Hinze Pen Company is known for creating unique but LARGE resin pens. But never one to stay in their own metaphorical lane, Hinze has created a smaller pen body in an effort to got straight for my wallet.
The initial offering of the L12 Erste models ($159.99) that Hinze has been bringing pen shows are solid resin colors compared to their more elaborately poured resin pens. The solid material colors help to keep the overall cost of the pen lower than the more elaborate resin patterns in some of their other designs.
While the barrel colors might not be all swirly, there is still depth and interest in the materials. The two models I picked up were the Pink and the Sea Foam which are delicious, candy colors. The Pink Erste has glitter embedded in the resin and the Sea Foam appears to have a slight hint of shimmer but mostly a solid resin that reminds me of jadeite dishes.
There are six colors to choose from in the Erste (L12) line: Turquoise, Lavender, Yellow, Plum and the Pink and Sea Foam.
The Pink Erste (L12):
In this close-up image you can see the embedded glitter which looks like an iridescent pink glitter so its a little bit sparkly but blends in with the color of the resin so its not in your face sparkly. Its restrained sparkle. If that’s actually a thing.
The Hinze Pen Co. pens ship with No. 6 JOWO nibs that are available in an array of
anodized electroplated colors ($20 upcharge). When I say array, I mean a full freakin’ rainbow (12 colors plus stainless and gold)! So, even though the Erste is supposed to be their entry level pen, you are given the opportunity to make your pen special and unique by choosing your nib color. Or not.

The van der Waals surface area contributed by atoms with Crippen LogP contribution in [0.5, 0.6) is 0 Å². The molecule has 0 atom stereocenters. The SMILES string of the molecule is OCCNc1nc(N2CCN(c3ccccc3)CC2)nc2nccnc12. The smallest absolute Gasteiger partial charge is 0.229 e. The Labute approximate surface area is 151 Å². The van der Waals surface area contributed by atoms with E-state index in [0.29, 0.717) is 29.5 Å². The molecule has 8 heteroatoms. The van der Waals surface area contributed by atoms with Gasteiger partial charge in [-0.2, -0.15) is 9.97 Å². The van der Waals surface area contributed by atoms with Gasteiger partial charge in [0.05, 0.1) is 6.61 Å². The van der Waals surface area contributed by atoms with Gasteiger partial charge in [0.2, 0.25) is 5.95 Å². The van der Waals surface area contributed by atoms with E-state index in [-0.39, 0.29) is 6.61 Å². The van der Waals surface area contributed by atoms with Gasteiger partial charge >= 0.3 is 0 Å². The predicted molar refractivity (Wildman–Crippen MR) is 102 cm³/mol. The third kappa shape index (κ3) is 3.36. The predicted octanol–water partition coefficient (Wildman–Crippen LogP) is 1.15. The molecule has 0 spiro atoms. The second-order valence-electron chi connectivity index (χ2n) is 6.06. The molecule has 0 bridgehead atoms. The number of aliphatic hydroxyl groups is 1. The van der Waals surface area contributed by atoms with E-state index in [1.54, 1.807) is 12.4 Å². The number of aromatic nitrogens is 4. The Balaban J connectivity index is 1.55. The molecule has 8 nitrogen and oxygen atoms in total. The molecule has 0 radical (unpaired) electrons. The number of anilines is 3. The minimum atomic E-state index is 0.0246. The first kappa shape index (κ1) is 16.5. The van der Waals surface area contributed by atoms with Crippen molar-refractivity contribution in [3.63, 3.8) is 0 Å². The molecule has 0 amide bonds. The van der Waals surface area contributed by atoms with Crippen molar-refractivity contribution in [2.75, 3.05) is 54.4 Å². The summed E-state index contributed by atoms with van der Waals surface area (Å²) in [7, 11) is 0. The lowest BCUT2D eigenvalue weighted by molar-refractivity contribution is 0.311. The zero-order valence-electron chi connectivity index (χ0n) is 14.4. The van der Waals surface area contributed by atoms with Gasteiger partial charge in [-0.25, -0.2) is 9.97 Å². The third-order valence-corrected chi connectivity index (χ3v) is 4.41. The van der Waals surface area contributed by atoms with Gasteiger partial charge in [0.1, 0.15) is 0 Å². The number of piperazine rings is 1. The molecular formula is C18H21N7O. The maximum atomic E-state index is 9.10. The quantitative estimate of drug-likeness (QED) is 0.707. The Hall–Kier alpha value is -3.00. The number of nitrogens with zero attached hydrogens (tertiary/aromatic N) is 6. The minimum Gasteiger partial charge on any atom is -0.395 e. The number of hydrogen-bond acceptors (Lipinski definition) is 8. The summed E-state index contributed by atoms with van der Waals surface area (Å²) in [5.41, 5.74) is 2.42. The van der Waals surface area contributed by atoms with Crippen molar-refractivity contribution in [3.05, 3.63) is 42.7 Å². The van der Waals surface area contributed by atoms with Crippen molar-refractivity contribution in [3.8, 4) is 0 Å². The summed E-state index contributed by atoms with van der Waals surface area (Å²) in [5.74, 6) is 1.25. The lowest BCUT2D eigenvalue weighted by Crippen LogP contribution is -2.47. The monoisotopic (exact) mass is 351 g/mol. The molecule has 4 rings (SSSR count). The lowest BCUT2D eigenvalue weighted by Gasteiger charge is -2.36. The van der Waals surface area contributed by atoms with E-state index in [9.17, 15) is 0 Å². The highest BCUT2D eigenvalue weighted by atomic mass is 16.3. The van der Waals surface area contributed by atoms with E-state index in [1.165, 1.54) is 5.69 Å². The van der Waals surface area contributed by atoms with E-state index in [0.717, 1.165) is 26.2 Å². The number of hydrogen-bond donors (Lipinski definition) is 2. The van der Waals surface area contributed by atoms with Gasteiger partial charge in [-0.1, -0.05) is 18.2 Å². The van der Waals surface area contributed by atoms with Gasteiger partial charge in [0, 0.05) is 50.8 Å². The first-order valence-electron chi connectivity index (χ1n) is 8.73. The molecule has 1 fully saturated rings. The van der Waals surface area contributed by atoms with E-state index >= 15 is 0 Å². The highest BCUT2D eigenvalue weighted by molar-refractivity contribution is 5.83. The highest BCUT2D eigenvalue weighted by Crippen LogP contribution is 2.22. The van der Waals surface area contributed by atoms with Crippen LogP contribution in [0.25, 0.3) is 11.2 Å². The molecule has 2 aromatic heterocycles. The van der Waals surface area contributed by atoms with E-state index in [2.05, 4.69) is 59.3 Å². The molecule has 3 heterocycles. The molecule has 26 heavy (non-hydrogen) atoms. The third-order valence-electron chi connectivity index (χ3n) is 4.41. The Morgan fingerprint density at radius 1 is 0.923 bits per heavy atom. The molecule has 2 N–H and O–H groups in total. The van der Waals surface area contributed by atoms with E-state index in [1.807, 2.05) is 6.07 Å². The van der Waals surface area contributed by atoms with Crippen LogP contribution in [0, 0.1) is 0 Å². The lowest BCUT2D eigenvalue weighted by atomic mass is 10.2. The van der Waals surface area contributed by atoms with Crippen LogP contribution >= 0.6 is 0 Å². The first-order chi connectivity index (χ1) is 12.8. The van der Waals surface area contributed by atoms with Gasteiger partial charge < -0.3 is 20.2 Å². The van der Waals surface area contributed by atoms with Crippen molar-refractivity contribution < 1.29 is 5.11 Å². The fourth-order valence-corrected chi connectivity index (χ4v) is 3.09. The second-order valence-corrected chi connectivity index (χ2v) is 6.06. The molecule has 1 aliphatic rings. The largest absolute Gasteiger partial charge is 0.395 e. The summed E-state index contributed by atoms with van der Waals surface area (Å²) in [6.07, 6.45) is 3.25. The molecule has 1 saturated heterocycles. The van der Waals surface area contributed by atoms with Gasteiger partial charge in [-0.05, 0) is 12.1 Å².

For the Pink Erste, I chose a Teal EF nib. Amusingly enough, Jesi purchased the exact same combo when she selected her Erste pen.
The Sea Foam Erste (L12)
The above image shows a close-up of the material and it’s distinctly mermaid-y vibes. Is there a shimmer or is it a creme de minte color? You decide.
What anodized nib choice would look best with this pen? That’s a tough call but I chose purple and I think its just the right amount of pop.
Compared to Other Pens:
When describing the Erste (L12), Hinze specifically cites that their goal was to create a “gateway to custom pens” but “keep the size in the general range of a Pelican M205 or Platinum 3776”. So, of course, it only seemed fair to compare the size of the Erste to these pens. The Erste is definitely closer in size overall to the Platinum 3776, Lamy AL-Star and Pilot Custom 912.
When posted, the Erste is as long as a Lamy AL-Star which I find a bit long. Unposted, the Erste, like the Lamys, are much easier to manage.
Capped, the Erste measures approx. 5.25″. Uncapped, it’s 5″ and posted, it’s 6.75″ long. The Erste, thanks to it’s resin material is not a very heavy pen, weighing in at just 17gms capped/posted and filled with a converter and 12gms uncapped.
The Writing Samples
The EF nib on the No. 6 JOWO is a pretty fine line in a stiff nib. If you like writing with rollerball or gel pens in 0.5mm or smaller, then writing with an EF JOWO nib will be right in the sweet spot for you. Obviously, Hinze offers the full array of JOWO nib tip sizes so if you are more inclined for a broad or stub nib, they have those in these awesome anodized finishes as well.
The Hinze Erste (L12) is a smaller pen more suited for folks looking for a “regular-sized” pen. Hinze, being from Texas does like to do things BIG but I think the addition of the Erste (L12) is just the pen to help make the Hinze brand more accessible to a wider audience. Clearly, Hinze is set to take over the small maker pen world.
Stay tuned. There will be a giveaway for your very own Hinze Erste (L12) Fountain Pen later this week.
DISCLAIMER: Some of the items included in this review were provided free of charge by Hinze Pens for the purpose of review, others were paid for by the generous contributions from Patrons. Please see the About page for more details.